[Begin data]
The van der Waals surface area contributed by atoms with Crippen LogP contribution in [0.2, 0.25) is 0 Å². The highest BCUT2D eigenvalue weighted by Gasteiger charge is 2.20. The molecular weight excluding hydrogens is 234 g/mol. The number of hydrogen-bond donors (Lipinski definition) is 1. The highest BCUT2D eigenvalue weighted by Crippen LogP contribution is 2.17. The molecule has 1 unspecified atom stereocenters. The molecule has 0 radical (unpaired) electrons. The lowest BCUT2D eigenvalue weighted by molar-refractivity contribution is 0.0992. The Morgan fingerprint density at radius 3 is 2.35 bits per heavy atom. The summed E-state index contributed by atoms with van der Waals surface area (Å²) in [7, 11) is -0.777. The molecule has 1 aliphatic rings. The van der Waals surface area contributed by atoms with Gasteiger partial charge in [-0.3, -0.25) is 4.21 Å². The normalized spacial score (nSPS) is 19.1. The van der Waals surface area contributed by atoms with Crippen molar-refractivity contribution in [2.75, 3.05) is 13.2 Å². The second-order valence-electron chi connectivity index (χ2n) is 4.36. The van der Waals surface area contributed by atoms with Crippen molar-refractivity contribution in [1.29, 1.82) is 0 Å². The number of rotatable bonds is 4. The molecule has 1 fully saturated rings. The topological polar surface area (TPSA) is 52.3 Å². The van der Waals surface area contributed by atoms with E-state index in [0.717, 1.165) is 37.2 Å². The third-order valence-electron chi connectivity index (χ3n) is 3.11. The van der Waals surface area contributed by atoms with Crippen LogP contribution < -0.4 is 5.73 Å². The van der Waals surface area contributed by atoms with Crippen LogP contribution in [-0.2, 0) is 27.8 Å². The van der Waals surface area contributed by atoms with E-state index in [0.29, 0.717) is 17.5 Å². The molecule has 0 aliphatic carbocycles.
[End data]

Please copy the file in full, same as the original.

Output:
The van der Waals surface area contributed by atoms with Crippen LogP contribution in [0.2, 0.25) is 0 Å². The highest BCUT2D eigenvalue weighted by Gasteiger charge is 2.20. The molecular weight excluding hydrogens is 234 g/mol. The number of hydrogen-bond donors (Lipinski definition) is 1. The highest BCUT2D eigenvalue weighted by Crippen LogP contribution is 2.17. The molecule has 1 unspecified atom stereocenters. The molecule has 0 radical (unpaired) electrons. The lowest BCUT2D eigenvalue weighted by molar-refractivity contribution is 0.0992. The Morgan fingerprint density at radius 3 is 2.35 bits per heavy atom. The summed E-state index contributed by atoms with van der Waals surface area (Å²) in [7, 11) is -0.777. The molecule has 1 aliphatic rings. The van der Waals surface area contributed by atoms with Gasteiger partial charge in [-0.3, -0.25) is 4.21 Å². The normalized spacial score (nSPS) is 19.1. The van der Waals surface area contributed by atoms with Crippen molar-refractivity contribution in [2.75, 3.05) is 13.2 Å². The second-order valence-electron chi connectivity index (χ2n) is 4.36. The van der Waals surface area contributed by atoms with Crippen molar-refractivity contribution in [1.29, 1.82) is 0 Å². The number of rotatable bonds is 4. The molecule has 1 fully saturated rings. The topological polar surface area (TPSA) is 52.3 Å². The van der Waals surface area contributed by atoms with E-state index in [0.717, 1.165) is 37.2 Å². The third-order valence-electron chi connectivity index (χ3n) is 3.11. The van der Waals surface area contributed by atoms with Crippen LogP contribution < -0.4 is 5.73 Å². The van der Waals surface area contributed by atoms with Crippen LogP contribution in [-0.2, 0) is 27.8 Å². The van der Waals surface area contributed by atoms with E-state index in [0.29, 0.717) is 17.5 Å². The molecule has 0 aliphatic carbocycles.